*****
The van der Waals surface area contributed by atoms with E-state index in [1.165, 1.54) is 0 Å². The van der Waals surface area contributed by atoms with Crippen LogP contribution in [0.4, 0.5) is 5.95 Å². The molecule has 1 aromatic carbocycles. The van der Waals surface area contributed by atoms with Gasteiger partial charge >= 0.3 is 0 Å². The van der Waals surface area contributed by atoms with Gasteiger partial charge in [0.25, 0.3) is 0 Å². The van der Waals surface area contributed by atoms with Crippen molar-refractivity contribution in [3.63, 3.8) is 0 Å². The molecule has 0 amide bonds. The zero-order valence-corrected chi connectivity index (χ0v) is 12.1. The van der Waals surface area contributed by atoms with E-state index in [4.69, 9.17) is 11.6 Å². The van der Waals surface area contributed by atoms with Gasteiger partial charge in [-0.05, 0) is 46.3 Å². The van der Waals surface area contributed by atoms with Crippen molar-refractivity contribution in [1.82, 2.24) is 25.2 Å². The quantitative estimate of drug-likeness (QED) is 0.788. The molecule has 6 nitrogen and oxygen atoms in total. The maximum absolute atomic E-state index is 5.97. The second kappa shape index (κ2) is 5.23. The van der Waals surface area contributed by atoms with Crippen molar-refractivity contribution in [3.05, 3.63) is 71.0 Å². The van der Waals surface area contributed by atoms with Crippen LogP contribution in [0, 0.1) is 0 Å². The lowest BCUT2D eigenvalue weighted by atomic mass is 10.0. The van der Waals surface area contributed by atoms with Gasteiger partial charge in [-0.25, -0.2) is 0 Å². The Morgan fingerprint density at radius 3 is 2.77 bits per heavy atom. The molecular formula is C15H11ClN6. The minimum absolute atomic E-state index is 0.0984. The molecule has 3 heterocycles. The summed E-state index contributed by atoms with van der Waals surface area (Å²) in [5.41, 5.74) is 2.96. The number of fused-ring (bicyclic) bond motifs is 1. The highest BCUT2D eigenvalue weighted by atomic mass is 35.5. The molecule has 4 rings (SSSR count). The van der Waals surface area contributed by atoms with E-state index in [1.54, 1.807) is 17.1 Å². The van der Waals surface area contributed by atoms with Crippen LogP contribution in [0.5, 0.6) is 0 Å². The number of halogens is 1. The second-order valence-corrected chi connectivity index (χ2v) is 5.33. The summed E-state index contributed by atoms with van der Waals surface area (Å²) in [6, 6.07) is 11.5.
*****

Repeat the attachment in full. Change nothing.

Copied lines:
The van der Waals surface area contributed by atoms with E-state index in [1.165, 1.54) is 0 Å². The van der Waals surface area contributed by atoms with Crippen LogP contribution in [0.4, 0.5) is 5.95 Å². The molecule has 1 aromatic carbocycles. The van der Waals surface area contributed by atoms with Gasteiger partial charge >= 0.3 is 0 Å². The van der Waals surface area contributed by atoms with Gasteiger partial charge in [0.25, 0.3) is 0 Å². The van der Waals surface area contributed by atoms with Crippen molar-refractivity contribution in [3.63, 3.8) is 0 Å². The molecule has 0 amide bonds. The zero-order valence-corrected chi connectivity index (χ0v) is 12.1. The van der Waals surface area contributed by atoms with E-state index in [4.69, 9.17) is 11.6 Å². The van der Waals surface area contributed by atoms with Gasteiger partial charge in [-0.05, 0) is 46.3 Å². The van der Waals surface area contributed by atoms with Crippen molar-refractivity contribution in [1.82, 2.24) is 25.2 Å². The quantitative estimate of drug-likeness (QED) is 0.788. The molecule has 6 nitrogen and oxygen atoms in total. The maximum absolute atomic E-state index is 5.97. The second kappa shape index (κ2) is 5.23. The van der Waals surface area contributed by atoms with Crippen molar-refractivity contribution in [3.05, 3.63) is 71.0 Å². The van der Waals surface area contributed by atoms with Crippen LogP contribution in [0, 0.1) is 0 Å². The lowest BCUT2D eigenvalue weighted by atomic mass is 10.0. The van der Waals surface area contributed by atoms with Gasteiger partial charge in [-0.25, -0.2) is 0 Å². The Morgan fingerprint density at radius 3 is 2.77 bits per heavy atom. The molecular formula is C15H11ClN6. The minimum absolute atomic E-state index is 0.0984. The molecule has 3 heterocycles. The summed E-state index contributed by atoms with van der Waals surface area (Å²) in [5.41, 5.74) is 2.96. The number of fused-ring (bicyclic) bond motifs is 1. The highest BCUT2D eigenvalue weighted by atomic mass is 35.5. The molecule has 4 rings (SSSR count). The van der Waals surface area contributed by atoms with E-state index in [1.54, 1.807) is 17.1 Å². The van der Waals surface area contributed by atoms with Crippen LogP contribution in [0.5, 0.6) is 0 Å². The number of halogens is 1. The second-order valence-corrected chi connectivity index (χ2v) is 5.33. The summed E-state index contributed by atoms with van der Waals surface area (Å²) in [6, 6.07) is 11.5.